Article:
My theory is that the blink market was already cornered by the likes of Roon of the Hidden Realm, Brago, King Eternal, and Aminatou, the Fateshifter, leaving little room for newcomers like Emiel. Sure, it can support tribal and +1/+1 counters strategies, but it does neither well enough to earn widespread fame.

I might never forgive myself for this next one:

Last year’s prediction: Over

Final deck count: 263

Never trust a mono-white commander. I repeat: Never trust a mono-white commander. If only my former self knew that.

"[Mangara] is hands-down the best card-drawing commander mono-white has ever gotten. Also, he’s got tons of upvotes on Reddit, which has to count for something."

Nope. Turns out it doesn't.

Mangara's biggest problem is that he only does one thing. Like, if he submitted his resume to a Guild of Ravnica, it would be one line: "I'll draw lots of cards for you." Just look at the High-Synergy Cards listed on his commander page:

First red flag: there are usually way more High-Synergy Cards than this. Second red flag: none of them actually synergize all that well. Next time I'll take my own advice.


The Unbelievable Unders

In hindsight, I truly can't believe I gave this an Under:

Last year’s prediction: Under

Final deck count: 623

What was I thinking? Well, fortunately, I wrote it down.

"...Land decks in her colors are plentiful... Don’t get me wrong—I think Radha’s a powerful commander. I just think her archetype is already spoken for."

Sometimes this logic checks out, especially with crowded archetypes (the aforementioned Vito, Thorn of the Dusk Rose in lifegain, for instance). However, with commanders like Radha, Heart of Keld, the card proves different enough that players build it, anyway. That's a hard thing to identify with initial evaluations, but easier to see in hindsight. (Plus, the slew of Landfall support from the next set, Zendikar Rising, certainly didn't hurt.)

Last but not least, another whiff:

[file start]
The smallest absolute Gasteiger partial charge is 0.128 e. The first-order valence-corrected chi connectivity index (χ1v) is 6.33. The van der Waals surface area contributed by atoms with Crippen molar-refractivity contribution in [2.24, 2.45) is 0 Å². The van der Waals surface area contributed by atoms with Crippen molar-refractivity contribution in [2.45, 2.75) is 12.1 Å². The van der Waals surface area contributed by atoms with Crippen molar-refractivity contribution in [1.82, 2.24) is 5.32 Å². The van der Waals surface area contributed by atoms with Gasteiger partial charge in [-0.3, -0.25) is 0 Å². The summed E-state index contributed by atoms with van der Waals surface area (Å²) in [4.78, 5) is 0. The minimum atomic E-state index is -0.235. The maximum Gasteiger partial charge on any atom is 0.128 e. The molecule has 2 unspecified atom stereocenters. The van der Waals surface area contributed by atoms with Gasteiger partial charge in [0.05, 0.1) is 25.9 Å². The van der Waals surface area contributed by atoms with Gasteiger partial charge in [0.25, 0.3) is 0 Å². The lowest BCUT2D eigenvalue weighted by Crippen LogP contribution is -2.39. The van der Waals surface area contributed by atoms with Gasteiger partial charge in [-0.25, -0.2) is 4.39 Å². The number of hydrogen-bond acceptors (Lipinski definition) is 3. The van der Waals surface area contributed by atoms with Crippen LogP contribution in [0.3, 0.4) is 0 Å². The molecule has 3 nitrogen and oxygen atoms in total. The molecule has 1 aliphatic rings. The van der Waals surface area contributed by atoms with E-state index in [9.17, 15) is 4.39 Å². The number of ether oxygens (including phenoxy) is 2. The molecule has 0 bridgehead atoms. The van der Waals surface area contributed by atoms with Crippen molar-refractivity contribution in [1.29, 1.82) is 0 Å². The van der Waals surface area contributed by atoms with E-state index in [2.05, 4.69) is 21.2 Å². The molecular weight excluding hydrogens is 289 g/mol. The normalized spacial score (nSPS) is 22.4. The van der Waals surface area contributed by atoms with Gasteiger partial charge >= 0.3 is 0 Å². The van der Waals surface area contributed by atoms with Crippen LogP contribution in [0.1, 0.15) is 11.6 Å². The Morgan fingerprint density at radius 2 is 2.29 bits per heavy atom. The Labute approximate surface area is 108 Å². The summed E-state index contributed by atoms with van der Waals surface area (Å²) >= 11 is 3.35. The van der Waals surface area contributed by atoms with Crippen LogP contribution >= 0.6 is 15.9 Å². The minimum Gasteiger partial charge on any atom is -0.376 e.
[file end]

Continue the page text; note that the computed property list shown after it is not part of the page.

Last year’s prediction: Under

Final deck count: 723

This one still surprises me, even a year later. Here's what I wrote back then:

"Xenagos, God of Revels has been the de-facto Gruul aggro commander for years. I don’t see Neyith changing that. Xenagos is harder to remove, doubles a creature’s power and toughness for free, and provides a stickier threat for just one additional mana. Sure, Neyith draws cards, but getting one card a turn isn’t enough to defeat the God of Revels."

In hindsight, I don't think this comparison was quite right. Neyith of the Dire Hunt plays out grindier than Xenagos, preferring to pick off threats and accumulate card advantage rather than bash with big boppers. As a result, Neyith became Jumpstart's second most popular commander (and #1 most popular dire wolf wrangler).


Recap

Correct Picks (15)

Incorrect Picks (5)

My Core 2021 Jumpstart Correct Prediction Percentage: 75%

My Overall Correct Prediction Percentage: 72%

I even created this handy graph to show my historic performance:

That's all for now. Until next time!

Kyle A. Massa is a writer and avid Magic player living somewhere in upstate New York with his wife, their daughter, and three wild animals. His current favorite card is Bennie Bracks, Zoologist. Kyle can be found on Twitter @mindofkyleam.